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Georges Cziffra

Georges Cziffra

Georges Cziffra


Georges (originally György) Cziffra (November 5, 1921–January 17, 1994) was a Hungarian virtuoso pianist. Many of his recordings are regarded as controversial, claimed by some to be showy and unmusical. Others regard these attributions as professional jealousy, as there is generally little doubt that Cziffra had a remarkable virtuoso technique and was a master at improvisation. A son of Hungarian Romas (his father, György Cziffra Sr., was a cimbalom player and played in cabaret halls and restaurants in Paris in the 1910s) Read more on Last.fm
Georges (originally György) Cziffra (November 5, 1921–January 17, 1994) was a Hungarian virtuoso pianist. Many of his recordings are regarded as controversial, claimed by some to be showy and unmusical. Others regard these attributions as professional jealousy, as there is generally little doubt that Cziffra had a remarkable virtuoso technique and was a master at improvisation. A son of Hungarian Romas (his father, György Cziffra Sr., was a cimbalom player and played in cabaret halls and restaurants in Paris in the 1910s), born in Budapest, Cziffra became noted at the age of five, improvising on popular tunes in bars and circuses. His teachers at the Franz Liszt Academy included Ernő Dohnányi. An attempted escape from Soviet-dominated Hungary led to imprisonment and forced labour in the period 1950–1953. In 1956, on the eve of the Hungarian insurrection and after a stunning account of Bartok's second piano concerto (EMI References) Cziffra escaped with his wife (Soleilka - of Egyptian origin) and son to Vienna where his recital at the Brahmsaal caused a sensation.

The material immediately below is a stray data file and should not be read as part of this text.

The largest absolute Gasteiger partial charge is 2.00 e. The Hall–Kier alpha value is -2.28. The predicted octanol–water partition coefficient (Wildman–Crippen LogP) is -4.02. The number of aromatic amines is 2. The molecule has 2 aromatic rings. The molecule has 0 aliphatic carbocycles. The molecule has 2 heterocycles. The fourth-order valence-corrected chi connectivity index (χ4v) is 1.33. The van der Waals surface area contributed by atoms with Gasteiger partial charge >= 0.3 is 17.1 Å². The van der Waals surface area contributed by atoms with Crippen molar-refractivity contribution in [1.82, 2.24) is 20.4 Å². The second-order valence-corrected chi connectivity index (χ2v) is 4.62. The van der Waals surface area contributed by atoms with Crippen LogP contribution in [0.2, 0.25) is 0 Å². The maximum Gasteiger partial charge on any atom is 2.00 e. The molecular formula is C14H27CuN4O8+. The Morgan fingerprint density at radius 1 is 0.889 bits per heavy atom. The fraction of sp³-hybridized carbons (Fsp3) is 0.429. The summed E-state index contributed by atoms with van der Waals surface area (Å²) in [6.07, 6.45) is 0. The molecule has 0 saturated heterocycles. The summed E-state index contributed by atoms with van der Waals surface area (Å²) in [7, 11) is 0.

News of this event reached The New Yorker. His Paris debut the following year caused a furore - his London debut at the Royal Festival Hall in Liszt's first concerto and Hungarian Fantasy similarly. His meteoric career continued with concerts throughout Europe and debuts at the Ravinia Festival (Grieg and Liszt concertos with Carl Shuricht) and Carnegie Hall New York with Thomas Schippers. He always performed with a large leather wristband, as a memento of his years in labour.

Georges Cziffra died in Senlis, France, 72 years old, from a heart attack resulting from series of complications from lung cancer due to smoking and alcohol. Cziffra is most known for his extravagant recordings of Franz Liszt's virtuoso works. He also recorded many of Frédéric Chopin's compositions and those of Robert Schumann (his account of Carnaval de Vienne admired by Alfred Cortot) Cziffra also made a famous transcription of Nikolai Rimsky-Korsakov's Flight of the Bumblebee, written in interlocking octaves. Cziffra's son, György Cziffra, Jr., was a professional conductor and participated in several concerts and recordings with his father. However, his promising career was cut short due to his untimely death from a burning accident in his home in 1981, an event that sparked a progressively diminishing morale in Cziffra, Sr. Cziffra never again performed or recorded with an orchestra, and some critics have commented that the severe emotional blow had an impact on his playing quality as well.